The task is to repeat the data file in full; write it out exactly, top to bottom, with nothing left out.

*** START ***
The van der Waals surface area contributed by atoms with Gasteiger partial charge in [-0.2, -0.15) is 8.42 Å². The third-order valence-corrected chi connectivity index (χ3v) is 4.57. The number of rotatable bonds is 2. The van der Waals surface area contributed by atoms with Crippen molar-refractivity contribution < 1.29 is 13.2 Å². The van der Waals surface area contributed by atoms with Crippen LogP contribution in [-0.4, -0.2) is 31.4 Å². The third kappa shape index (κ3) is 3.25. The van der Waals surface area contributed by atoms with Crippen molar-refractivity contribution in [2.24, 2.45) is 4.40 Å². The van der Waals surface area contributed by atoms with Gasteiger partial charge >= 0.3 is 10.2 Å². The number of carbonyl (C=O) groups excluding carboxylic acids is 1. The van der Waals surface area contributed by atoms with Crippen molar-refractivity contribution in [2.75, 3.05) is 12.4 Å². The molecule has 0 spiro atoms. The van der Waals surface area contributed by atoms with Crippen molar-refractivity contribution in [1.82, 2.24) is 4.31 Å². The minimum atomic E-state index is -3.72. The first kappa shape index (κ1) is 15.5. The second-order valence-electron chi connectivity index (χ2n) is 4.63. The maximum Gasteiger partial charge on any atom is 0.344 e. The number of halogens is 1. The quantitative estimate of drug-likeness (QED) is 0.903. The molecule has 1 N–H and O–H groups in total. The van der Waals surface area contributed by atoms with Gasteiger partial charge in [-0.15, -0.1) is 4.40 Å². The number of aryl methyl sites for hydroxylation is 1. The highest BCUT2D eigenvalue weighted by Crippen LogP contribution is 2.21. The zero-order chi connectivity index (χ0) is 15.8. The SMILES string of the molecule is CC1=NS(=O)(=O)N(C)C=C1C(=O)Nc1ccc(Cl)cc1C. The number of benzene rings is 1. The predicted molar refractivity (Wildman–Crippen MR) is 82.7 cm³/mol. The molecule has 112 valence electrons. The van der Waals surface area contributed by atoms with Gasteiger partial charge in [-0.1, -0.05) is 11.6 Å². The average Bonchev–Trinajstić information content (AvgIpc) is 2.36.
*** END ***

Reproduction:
The van der Waals surface area contributed by atoms with Gasteiger partial charge in [-0.2, -0.15) is 8.42 Å². The third-order valence-corrected chi connectivity index (χ3v) is 4.57. The number of rotatable bonds is 2. The van der Waals surface area contributed by atoms with Crippen molar-refractivity contribution < 1.29 is 13.2 Å². The van der Waals surface area contributed by atoms with Crippen LogP contribution in [-0.4, -0.2) is 31.4 Å². The third kappa shape index (κ3) is 3.25. The van der Waals surface area contributed by atoms with Crippen molar-refractivity contribution in [2.24, 2.45) is 4.40 Å². The van der Waals surface area contributed by atoms with Gasteiger partial charge >= 0.3 is 10.2 Å². The number of carbonyl (C=O) groups excluding carboxylic acids is 1. The van der Waals surface area contributed by atoms with Crippen molar-refractivity contribution in [2.75, 3.05) is 12.4 Å². The molecule has 0 spiro atoms. The van der Waals surface area contributed by atoms with Crippen molar-refractivity contribution in [1.82, 2.24) is 4.31 Å². The minimum atomic E-state index is -3.72. The first kappa shape index (κ1) is 15.5. The second-order valence-electron chi connectivity index (χ2n) is 4.63. The maximum Gasteiger partial charge on any atom is 0.344 e. The number of halogens is 1. The quantitative estimate of drug-likeness (QED) is 0.903. The molecule has 1 N–H and O–H groups in total. The van der Waals surface area contributed by atoms with Gasteiger partial charge in [-0.15, -0.1) is 4.40 Å². The number of aryl methyl sites for hydroxylation is 1. The highest BCUT2D eigenvalue weighted by Crippen LogP contribution is 2.21. The zero-order chi connectivity index (χ0) is 15.8. The SMILES string of the molecule is CC1=NS(=O)(=O)N(C)C=C1C(=O)Nc1ccc(Cl)cc1C. The number of benzene rings is 1. The predicted molar refractivity (Wildman–Crippen MR) is 82.7 cm³/mol. The molecule has 112 valence electrons. The van der Waals surface area contributed by atoms with Gasteiger partial charge in [-0.1, -0.05) is 11.6 Å². The average Bonchev–Trinajstić information content (AvgIpc) is 2.36.